“The next few years saw the fund gain back all the losses and more,” he said. “The students were the cream of the finance crop. They were motivated, enthusiastic and in love with the topic. Many of them obtained their CFA charters and have had successful careers in finance.”
In 2020, the pandemic hit, students were not allowed to return to campus, and the economy and markets were in a freefall. “These were unprecedented times even for those of us who have been around for some time,” said Ice.
But the students did not panic. Through conference calls, the students diligently rebalanced the portfolio using Exchange Traded Funds to respond to the economic environment. They willingly extended their semester a few weeks to get the portfolio in a position to weather the summer and preserve capital until the next class in the fall would take over. The low was March 20, 2020, with the fund at $317,987.88. But under the guidance of URI students the portfolio is now up approximately 270%, to $855,048.00.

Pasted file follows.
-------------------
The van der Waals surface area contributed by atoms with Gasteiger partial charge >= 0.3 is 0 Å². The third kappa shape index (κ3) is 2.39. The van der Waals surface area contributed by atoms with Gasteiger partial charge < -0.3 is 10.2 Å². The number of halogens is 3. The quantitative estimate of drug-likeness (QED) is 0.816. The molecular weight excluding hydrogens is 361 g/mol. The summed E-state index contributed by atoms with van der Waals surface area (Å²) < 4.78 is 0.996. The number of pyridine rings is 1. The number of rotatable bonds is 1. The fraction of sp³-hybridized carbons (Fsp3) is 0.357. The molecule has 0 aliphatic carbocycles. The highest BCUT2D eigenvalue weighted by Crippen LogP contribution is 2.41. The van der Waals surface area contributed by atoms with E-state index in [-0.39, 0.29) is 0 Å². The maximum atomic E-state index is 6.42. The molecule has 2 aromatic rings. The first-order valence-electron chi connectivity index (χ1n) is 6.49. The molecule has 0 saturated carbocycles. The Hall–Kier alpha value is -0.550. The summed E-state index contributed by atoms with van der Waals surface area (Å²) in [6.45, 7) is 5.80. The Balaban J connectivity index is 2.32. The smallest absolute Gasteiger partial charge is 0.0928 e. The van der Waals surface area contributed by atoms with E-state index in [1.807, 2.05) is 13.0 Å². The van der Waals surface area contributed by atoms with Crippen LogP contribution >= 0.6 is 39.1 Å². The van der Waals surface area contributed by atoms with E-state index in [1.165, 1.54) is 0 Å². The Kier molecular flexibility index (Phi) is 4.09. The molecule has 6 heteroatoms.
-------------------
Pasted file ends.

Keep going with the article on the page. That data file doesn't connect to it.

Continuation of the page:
Twenty years after the establishment of the Ram Fund, it is still going strong, training future leaders, and earning positive returns for the URI Foundation & Alumni Engagement.
Nearly 500 talented and dedicated students have gone through the program and the portfolio is valued at over $850,000. Further, in 2020, the URI Ram Fund was awarded the #1 Core Portfolio by Quinnipiac GAME Forum for its 52% return for 2020, beating out over 150 student-managed funds from around the globe.